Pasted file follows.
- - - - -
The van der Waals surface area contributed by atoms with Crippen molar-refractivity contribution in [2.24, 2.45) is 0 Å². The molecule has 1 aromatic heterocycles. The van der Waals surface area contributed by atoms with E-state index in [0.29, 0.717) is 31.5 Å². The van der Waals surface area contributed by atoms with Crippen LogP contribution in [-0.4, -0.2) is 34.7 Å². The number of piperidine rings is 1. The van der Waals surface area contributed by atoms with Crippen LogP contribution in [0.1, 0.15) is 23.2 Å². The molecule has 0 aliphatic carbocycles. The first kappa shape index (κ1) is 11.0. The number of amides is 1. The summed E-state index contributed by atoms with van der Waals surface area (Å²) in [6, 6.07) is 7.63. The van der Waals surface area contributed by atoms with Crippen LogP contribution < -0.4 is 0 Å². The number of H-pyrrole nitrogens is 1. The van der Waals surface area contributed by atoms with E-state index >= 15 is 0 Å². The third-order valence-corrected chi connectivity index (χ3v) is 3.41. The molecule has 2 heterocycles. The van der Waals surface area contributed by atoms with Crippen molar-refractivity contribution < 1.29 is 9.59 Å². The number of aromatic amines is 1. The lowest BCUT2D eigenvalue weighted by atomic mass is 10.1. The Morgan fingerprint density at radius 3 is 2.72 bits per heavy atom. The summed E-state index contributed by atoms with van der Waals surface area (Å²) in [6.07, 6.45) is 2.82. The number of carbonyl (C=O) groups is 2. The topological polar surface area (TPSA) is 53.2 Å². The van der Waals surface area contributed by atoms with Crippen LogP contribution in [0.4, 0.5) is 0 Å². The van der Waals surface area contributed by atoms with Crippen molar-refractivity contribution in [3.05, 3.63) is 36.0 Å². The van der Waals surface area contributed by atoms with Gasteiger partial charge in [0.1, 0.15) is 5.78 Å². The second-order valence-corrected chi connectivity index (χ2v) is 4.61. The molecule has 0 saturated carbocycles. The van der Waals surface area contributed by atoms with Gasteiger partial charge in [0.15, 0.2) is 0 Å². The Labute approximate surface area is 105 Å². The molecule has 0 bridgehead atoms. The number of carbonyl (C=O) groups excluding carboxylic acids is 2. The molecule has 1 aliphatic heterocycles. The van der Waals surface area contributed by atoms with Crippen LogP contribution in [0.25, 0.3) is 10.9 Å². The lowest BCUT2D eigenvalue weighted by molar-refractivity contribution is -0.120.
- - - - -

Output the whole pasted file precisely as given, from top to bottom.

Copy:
The van der Waals surface area contributed by atoms with Crippen molar-refractivity contribution in [2.24, 2.45) is 0 Å². The molecule has 1 aromatic heterocycles. The van der Waals surface area contributed by atoms with E-state index in [0.29, 0.717) is 31.5 Å². The van der Waals surface area contributed by atoms with Crippen LogP contribution in [-0.4, -0.2) is 34.7 Å². The number of piperidine rings is 1. The van der Waals surface area contributed by atoms with Crippen LogP contribution in [0.1, 0.15) is 23.2 Å². The molecule has 0 aliphatic carbocycles. The first kappa shape index (κ1) is 11.0. The number of amides is 1. The summed E-state index contributed by atoms with van der Waals surface area (Å²) in [6, 6.07) is 7.63. The van der Waals surface area contributed by atoms with Crippen LogP contribution < -0.4 is 0 Å². The number of H-pyrrole nitrogens is 1. The van der Waals surface area contributed by atoms with E-state index >= 15 is 0 Å². The third-order valence-corrected chi connectivity index (χ3v) is 3.41. The molecule has 2 heterocycles. The van der Waals surface area contributed by atoms with Crippen molar-refractivity contribution < 1.29 is 9.59 Å². The number of aromatic amines is 1. The lowest BCUT2D eigenvalue weighted by atomic mass is 10.1. The Morgan fingerprint density at radius 3 is 2.72 bits per heavy atom. The summed E-state index contributed by atoms with van der Waals surface area (Å²) in [6.07, 6.45) is 2.82. The number of carbonyl (C=O) groups is 2. The topological polar surface area (TPSA) is 53.2 Å². The van der Waals surface area contributed by atoms with Crippen LogP contribution in [0.4, 0.5) is 0 Å². The van der Waals surface area contributed by atoms with Crippen molar-refractivity contribution in [3.05, 3.63) is 36.0 Å². The van der Waals surface area contributed by atoms with Gasteiger partial charge in [0.1, 0.15) is 5.78 Å². The second-order valence-corrected chi connectivity index (χ2v) is 4.61. The molecule has 0 saturated carbocycles. The van der Waals surface area contributed by atoms with Gasteiger partial charge in [0.15, 0.2) is 0 Å². The Labute approximate surface area is 105 Å². The molecule has 0 bridgehead atoms. The number of carbonyl (C=O) groups excluding carboxylic acids is 2. The molecule has 1 aliphatic heterocycles. The van der Waals surface area contributed by atoms with Crippen LogP contribution in [0.25, 0.3) is 10.9 Å². The lowest BCUT2D eigenvalue weighted by molar-refractivity contribution is -0.120.